Musical Entrepreneur Tony M Fountain is inspired by his personal life to help growing artistes | The Daily Star
04:22 AM, March 20, 2021 / LAST MODIFIED: 11:39 AM, March 21, 2021

Musical Entrepreneur Tony M Fountain is inspired by his personal life to help growing artistes

For American entrepreneur, producer, and the founder of Now Entertainment Magazine, Tony M. Fountain, music is not merely a means to earn a living, but it's also a source of healing for the soul. Following a tumultuous childhood, emotionally stressful teenage years, and an even harder time finding his footing as a young adult, Fountain attests to keeping his wits about him by pouring out his heart in lyrics and tunes.

"I began as an artist myself," Fountain began. "I love hip-hop because it saved me as I learned how to release my frustrations on paper rather than lashing out in other ways. I'm truly trying to help artists succeed and not just be another suit in it to make a buck."

Over the years, Fountain has worked with several high-flying artists including Nino Brown, a former artist under DJ Khaled, Shotgun Shane, Xpression the MC, and Layzie Bone of the legendary rap group, Bone Thugs-N-Harmony. Based in Gordon, Georgia, Fountain is presently the editor-in-chief of Now Entertainment Magazine, a multi-genre, versatile music industry publication founded in 2011 which stands for "Never Out of Work", a spawn of his earlier record label, Now Entertainment.

Rough beginnings

Fountain never underestimates the role music has continually played in his life.

"I started my path as a rapper in the 7th-8th grade when a friend passed me a song he had written," he said. "I wrote a song in response to his and this back and forth continued for the next few years."

Fountain's parents had been divorced for many years but were still co-habiting for his sake. Sadly, when things got out of hand following episodes of physical violence from his father, his mother moved out. The young boy was sent to live with his grandmother, but when she took ill, they went back to his father's house.

At school, a false accusation case of assault against a teacher resulted in a five-month jail stint for Fountain.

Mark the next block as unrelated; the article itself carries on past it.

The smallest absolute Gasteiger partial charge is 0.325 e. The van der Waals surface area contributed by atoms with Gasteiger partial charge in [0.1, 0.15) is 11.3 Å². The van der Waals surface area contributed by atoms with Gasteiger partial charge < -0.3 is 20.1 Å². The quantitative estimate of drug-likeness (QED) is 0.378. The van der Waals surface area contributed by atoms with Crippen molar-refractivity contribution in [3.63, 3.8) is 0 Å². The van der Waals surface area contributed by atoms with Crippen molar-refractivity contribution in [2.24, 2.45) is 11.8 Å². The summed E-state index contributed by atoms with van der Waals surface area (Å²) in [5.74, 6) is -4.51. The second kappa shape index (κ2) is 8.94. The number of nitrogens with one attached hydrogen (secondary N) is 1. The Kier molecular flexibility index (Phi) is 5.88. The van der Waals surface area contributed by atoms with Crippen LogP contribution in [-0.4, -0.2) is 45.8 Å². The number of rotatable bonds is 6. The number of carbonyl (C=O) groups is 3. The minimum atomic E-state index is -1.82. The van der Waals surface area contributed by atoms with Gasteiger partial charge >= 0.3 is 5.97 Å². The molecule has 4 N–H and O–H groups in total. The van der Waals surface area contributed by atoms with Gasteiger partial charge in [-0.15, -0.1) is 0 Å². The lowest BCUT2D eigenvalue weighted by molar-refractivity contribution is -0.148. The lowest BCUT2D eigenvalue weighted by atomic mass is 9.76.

"After my grandmother passed away, I went to school in desperate need of someone to talk to," Fountain recounts. "On our way to the gym, I pulled my girlfriend aside to talk to her. A teacher called out to me to get back in line for the gym but I didn't hear her. She thought I ignored her, so she came to snatch me by the arm and pull me into the office. I was stunned by her action and we got into a tug of war with my arm. However, she was embarrassed and reported to the principal that I had shoved her."

Despite six witnesses refuting the teacher's claims, the janitor testified against Fountain and he was incarcerated for five months and placed under probation for a year. While this experience was traumatizing, in retrospect, Fountain chooses to regard it as a blessing in disguise.

"I was bitter but later realized it was God's intervention because I was headed down the wrong path for sure," he says. "It may have very well prevented me from actually doing something that may have caused me to be locked up a lot longer or even possibly dead."

Losing everything to build a better life

Following a statement he made in court against his father during a treasury case with his aunts, the young Fountain was thrown out of his home, empty-handed, and had to move in with his mother.

At this point in his life, his passion for his music became fully re-ignited.